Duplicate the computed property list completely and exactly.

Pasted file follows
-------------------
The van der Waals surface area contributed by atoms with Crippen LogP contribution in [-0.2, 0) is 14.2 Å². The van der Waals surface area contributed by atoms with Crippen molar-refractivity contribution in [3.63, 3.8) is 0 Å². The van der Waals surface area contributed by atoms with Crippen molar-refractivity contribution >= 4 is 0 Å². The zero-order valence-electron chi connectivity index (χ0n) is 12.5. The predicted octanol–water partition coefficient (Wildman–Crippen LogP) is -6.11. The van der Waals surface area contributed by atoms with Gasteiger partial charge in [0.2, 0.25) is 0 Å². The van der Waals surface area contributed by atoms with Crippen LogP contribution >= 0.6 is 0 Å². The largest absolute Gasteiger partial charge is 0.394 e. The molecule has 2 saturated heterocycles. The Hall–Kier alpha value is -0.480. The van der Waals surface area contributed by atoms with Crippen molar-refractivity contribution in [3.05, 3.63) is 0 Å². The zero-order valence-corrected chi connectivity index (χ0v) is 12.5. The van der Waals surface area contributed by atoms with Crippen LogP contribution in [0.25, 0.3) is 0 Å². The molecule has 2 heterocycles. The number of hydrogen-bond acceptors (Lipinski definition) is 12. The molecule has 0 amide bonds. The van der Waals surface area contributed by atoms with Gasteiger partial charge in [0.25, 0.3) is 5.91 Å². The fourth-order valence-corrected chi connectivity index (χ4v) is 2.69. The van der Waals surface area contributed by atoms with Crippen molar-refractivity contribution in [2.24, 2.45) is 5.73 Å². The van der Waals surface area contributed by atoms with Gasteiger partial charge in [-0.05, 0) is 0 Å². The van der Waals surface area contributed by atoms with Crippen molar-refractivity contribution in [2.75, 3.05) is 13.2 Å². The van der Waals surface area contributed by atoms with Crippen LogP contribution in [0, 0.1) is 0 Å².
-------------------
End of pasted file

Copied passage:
The van der Waals surface area contributed by atoms with Crippen LogP contribution in [-0.2, 0) is 14.2 Å². The van der Waals surface area contributed by atoms with Crippen molar-refractivity contribution in [3.63, 3.8) is 0 Å². The van der Waals surface area contributed by atoms with Crippen molar-refractivity contribution >= 4 is 0 Å². The zero-order valence-electron chi connectivity index (χ0n) is 12.5. The predicted octanol–water partition coefficient (Wildman–Crippen LogP) is -6.11. The van der Waals surface area contributed by atoms with Gasteiger partial charge in [0.2, 0.25) is 0 Å². The van der Waals surface area contributed by atoms with Crippen LogP contribution >= 0.6 is 0 Å². The largest absolute Gasteiger partial charge is 0.394 e. The molecule has 2 saturated heterocycles. The Hall–Kier alpha value is -0.480. The van der Waals surface area contributed by atoms with Crippen molar-refractivity contribution in [3.05, 3.63) is 0 Å². The zero-order valence-corrected chi connectivity index (χ0v) is 12.5. The van der Waals surface area contributed by atoms with Crippen LogP contribution in [0.25, 0.3) is 0 Å². The molecule has 2 heterocycles. The number of hydrogen-bond acceptors (Lipinski definition) is 12. The molecule has 0 amide bonds. The van der Waals surface area contributed by atoms with Gasteiger partial charge in [0.25, 0.3) is 5.91 Å². The fourth-order valence-corrected chi connectivity index (χ4v) is 2.69. The van der Waals surface area contributed by atoms with Crippen molar-refractivity contribution in [2.24, 2.45) is 5.73 Å². The van der Waals surface area contributed by atoms with Gasteiger partial charge in [-0.05, 0) is 0 Å². The van der Waals surface area contributed by atoms with Crippen molar-refractivity contribution in [2.75, 3.05) is 13.2 Å². The van der Waals surface area contributed by atoms with Crippen LogP contribution in [0, 0.1) is 0 Å².